William Collier: Synopsis of a Memoir, Pt. 15 - The Sassoon Event

November 18, 2015

The Sassoon presentation was only a few days away and I had arranged to meet another hair industry icon, Paul Morey at the Olympic Hotel. Paul was, and is to this day a huge contribution to the hair designPaul Morey industry in the northwest. At that time Paul owned a very successful salon and had a training center with Marty Gosselin. I would have attended their training, however they were not yet approved to accept veterans on the G.I Bill. I was looking forward to the Sassoon event, as well as the pleasure of Paul’s company.

The presentation was beyond my expectation. I was so ready to acquire information and skill that had a completely new outlook philosophically and technically. The haircuts were amazing, ranging from very short, to short and medium, as well as long; all relying on the haircut to support the finished look. The short cuts were completely finished with a hand held hair blower, encouraging the hair to have a tousled appearance. The medium length cuts as well as the longer cuts were also finished with a hair blower; some of the longer hair was curled with a large curling iron giving a soft natural look to the finished style. Not one "poof" of hairspray.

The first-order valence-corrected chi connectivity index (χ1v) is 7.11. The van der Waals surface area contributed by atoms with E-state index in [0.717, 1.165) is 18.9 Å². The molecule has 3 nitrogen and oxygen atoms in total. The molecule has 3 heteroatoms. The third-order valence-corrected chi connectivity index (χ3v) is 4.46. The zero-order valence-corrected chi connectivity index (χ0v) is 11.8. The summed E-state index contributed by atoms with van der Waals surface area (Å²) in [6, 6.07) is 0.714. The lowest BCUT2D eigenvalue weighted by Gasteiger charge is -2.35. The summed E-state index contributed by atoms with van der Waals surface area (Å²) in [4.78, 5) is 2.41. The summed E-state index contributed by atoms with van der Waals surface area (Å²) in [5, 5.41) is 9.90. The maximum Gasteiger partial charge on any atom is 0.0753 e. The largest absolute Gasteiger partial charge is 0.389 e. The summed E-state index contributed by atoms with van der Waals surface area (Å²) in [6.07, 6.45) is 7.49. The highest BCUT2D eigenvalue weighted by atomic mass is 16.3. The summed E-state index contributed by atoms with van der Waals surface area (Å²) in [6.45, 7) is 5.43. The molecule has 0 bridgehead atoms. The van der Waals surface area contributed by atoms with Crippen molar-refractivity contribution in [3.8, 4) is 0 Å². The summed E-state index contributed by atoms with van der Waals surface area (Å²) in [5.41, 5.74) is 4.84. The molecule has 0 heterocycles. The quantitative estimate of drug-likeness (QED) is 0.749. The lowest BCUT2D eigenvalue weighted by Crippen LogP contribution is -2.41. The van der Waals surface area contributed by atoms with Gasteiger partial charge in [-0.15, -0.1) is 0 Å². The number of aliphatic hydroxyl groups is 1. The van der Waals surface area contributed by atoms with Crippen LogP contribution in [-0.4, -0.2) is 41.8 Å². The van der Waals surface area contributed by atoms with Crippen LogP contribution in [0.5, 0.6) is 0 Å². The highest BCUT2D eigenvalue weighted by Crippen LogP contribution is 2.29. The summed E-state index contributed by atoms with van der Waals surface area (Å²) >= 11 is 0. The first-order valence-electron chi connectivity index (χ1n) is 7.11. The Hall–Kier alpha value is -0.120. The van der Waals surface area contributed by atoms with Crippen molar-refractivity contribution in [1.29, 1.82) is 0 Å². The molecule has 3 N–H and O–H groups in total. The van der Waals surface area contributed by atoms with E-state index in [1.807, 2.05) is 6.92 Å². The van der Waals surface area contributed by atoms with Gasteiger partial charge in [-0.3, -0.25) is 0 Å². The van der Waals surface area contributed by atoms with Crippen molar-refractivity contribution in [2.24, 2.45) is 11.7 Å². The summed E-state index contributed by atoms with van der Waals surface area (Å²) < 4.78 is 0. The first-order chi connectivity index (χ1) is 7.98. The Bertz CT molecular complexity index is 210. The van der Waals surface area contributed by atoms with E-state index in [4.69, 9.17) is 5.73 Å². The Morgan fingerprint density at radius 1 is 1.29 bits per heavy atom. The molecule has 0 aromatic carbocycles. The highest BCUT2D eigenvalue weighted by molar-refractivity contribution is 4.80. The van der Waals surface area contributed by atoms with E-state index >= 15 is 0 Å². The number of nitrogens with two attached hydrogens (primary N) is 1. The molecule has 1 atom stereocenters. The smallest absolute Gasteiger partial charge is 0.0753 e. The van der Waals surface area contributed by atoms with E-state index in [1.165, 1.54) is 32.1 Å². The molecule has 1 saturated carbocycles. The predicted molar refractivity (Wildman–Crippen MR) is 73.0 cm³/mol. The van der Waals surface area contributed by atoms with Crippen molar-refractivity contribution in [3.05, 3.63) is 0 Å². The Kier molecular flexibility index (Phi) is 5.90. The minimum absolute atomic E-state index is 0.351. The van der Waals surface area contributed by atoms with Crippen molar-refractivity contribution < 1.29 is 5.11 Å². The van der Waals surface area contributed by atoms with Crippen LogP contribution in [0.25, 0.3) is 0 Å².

There were names given to the different styles, the “gamine” was a bit like a “pixie” cut that was quite short and softly finished. This was similar to the haircut Sassoon did on Mia Farrow for her performance in the film, Rosemary’s Baby. I was drawn to the freedom of movement that had such a refreshing look. The haircut that really caught my eye was a departure from the geometric shapes --  a much messier finished look with proportionately longer length on the neckline. The “shag” became a frequently requested haircut being offered in several lengths from short to long.

After the event was over I was hanging out in the lobby talking with some of my peers. I was about to leave when Vidal appeared as the elevator doors opened. He was alone and had quite a few boxes with him. I immediately offered to give him a hand getting the boxes into a cab. After all the boxes were loaded, we shook hands and looked each other in the eyes and shared a genuine acknowledgement. There was that handshake again, just a solid gesture of appreciation from a real gentleman. I was full of energy with new ideas and could not wait to return to the salon to apply my newly acquired styling concepts.


Back to blog